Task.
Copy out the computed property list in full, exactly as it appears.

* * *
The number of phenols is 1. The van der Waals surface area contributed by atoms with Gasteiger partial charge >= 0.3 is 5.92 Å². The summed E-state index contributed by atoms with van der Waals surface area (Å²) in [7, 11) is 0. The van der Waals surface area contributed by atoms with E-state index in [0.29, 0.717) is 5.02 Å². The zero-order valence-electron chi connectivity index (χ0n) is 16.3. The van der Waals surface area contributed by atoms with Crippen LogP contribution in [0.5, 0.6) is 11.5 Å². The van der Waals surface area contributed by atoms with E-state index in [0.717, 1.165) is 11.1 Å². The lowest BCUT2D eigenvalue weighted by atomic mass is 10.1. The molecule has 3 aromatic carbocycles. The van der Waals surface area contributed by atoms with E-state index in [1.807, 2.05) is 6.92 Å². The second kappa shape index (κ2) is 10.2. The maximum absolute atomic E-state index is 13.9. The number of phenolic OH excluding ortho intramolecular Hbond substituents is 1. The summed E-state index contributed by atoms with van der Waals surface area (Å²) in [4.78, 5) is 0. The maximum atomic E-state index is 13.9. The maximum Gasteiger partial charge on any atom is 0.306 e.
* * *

The number of phenols is 1. The van der Waals surface area contributed by atoms with Gasteiger partial charge >= 0.3 is 5.92 Å². The summed E-state index contributed by atoms with van der Waals surface area (Å²) in [7, 11) is 0. The van der Waals surface area contributed by atoms with E-state index in [0.29, 0.717) is 5.02 Å². The zero-order valence-electron chi connectivity index (χ0n) is 16.3. The van der Waals surface area contributed by atoms with Crippen LogP contribution in [0.5, 0.6) is 11.5 Å². The van der Waals surface area contributed by atoms with E-state index in [0.717, 1.165) is 11.1 Å². The lowest BCUT2D eigenvalue weighted by atomic mass is 10.1. The molecule has 3 aromatic carbocycles. The van der Waals surface area contributed by atoms with E-state index in [1.807, 2.05) is 6.92 Å². The second kappa shape index (κ2) is 10.2. The maximum absolute atomic E-state index is 13.9. The number of phenolic OH excluding ortho intramolecular Hbond substituents is 1. The summed E-state index contributed by atoms with van der Waals surface area (Å²) in [4.78, 5) is 0. The maximum atomic E-state index is 13.9. The maximum Gasteiger partial charge on any atom is 0.306 e.